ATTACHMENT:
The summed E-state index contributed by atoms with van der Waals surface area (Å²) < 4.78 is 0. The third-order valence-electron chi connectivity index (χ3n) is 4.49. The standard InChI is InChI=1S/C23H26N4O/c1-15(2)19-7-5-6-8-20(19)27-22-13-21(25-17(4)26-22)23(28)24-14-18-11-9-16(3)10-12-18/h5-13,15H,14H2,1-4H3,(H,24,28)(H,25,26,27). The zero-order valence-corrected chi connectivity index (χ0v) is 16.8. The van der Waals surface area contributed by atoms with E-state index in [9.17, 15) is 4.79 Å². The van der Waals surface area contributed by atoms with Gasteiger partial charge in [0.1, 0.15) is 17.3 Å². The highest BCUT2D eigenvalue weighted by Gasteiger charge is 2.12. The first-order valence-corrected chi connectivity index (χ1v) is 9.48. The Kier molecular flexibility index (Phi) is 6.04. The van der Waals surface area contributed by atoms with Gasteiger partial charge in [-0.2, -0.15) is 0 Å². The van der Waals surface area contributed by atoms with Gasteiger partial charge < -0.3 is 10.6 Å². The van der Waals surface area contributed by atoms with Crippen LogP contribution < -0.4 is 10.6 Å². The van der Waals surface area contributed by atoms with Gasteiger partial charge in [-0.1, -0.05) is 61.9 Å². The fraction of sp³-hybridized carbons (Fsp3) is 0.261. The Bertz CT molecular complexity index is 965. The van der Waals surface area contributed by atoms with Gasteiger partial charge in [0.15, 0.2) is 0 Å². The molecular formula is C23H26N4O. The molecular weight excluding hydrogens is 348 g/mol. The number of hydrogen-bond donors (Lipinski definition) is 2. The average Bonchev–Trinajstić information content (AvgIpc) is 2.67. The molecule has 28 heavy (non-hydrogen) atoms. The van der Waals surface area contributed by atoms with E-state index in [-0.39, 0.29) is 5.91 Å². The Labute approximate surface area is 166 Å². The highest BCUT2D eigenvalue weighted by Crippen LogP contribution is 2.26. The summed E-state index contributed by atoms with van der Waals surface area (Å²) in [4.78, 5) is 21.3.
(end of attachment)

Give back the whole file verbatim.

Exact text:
The summed E-state index contributed by atoms with van der Waals surface area (Å²) < 4.78 is 0. The third-order valence-electron chi connectivity index (χ3n) is 4.49. The standard InChI is InChI=1S/C23H26N4O/c1-15(2)19-7-5-6-8-20(19)27-22-13-21(25-17(4)26-22)23(28)24-14-18-11-9-16(3)10-12-18/h5-13,15H,14H2,1-4H3,(H,24,28)(H,25,26,27). The zero-order valence-corrected chi connectivity index (χ0v) is 16.8. The van der Waals surface area contributed by atoms with E-state index in [9.17, 15) is 4.79 Å². The van der Waals surface area contributed by atoms with Gasteiger partial charge in [0.1, 0.15) is 17.3 Å². The highest BCUT2D eigenvalue weighted by Gasteiger charge is 2.12. The first-order valence-corrected chi connectivity index (χ1v) is 9.48. The Kier molecular flexibility index (Phi) is 6.04. The van der Waals surface area contributed by atoms with Gasteiger partial charge in [-0.2, -0.15) is 0 Å². The van der Waals surface area contributed by atoms with Gasteiger partial charge < -0.3 is 10.6 Å². The van der Waals surface area contributed by atoms with Crippen LogP contribution < -0.4 is 10.6 Å². The van der Waals surface area contributed by atoms with Gasteiger partial charge in [-0.1, -0.05) is 61.9 Å². The fraction of sp³-hybridized carbons (Fsp3) is 0.261. The Bertz CT molecular complexity index is 965. The van der Waals surface area contributed by atoms with Gasteiger partial charge in [0.15, 0.2) is 0 Å². The molecular formula is C23H26N4O. The molecular weight excluding hydrogens is 348 g/mol. The number of hydrogen-bond donors (Lipinski definition) is 2. The average Bonchev–Trinajstić information content (AvgIpc) is 2.67. The molecule has 28 heavy (non-hydrogen) atoms. The van der Waals surface area contributed by atoms with E-state index in [-0.39, 0.29) is 5.91 Å². The Labute approximate surface area is 166 Å². The highest BCUT2D eigenvalue weighted by Crippen LogP contribution is 2.26. The summed E-state index contributed by atoms with van der Waals surface area (Å²) in [4.78, 5) is 21.3.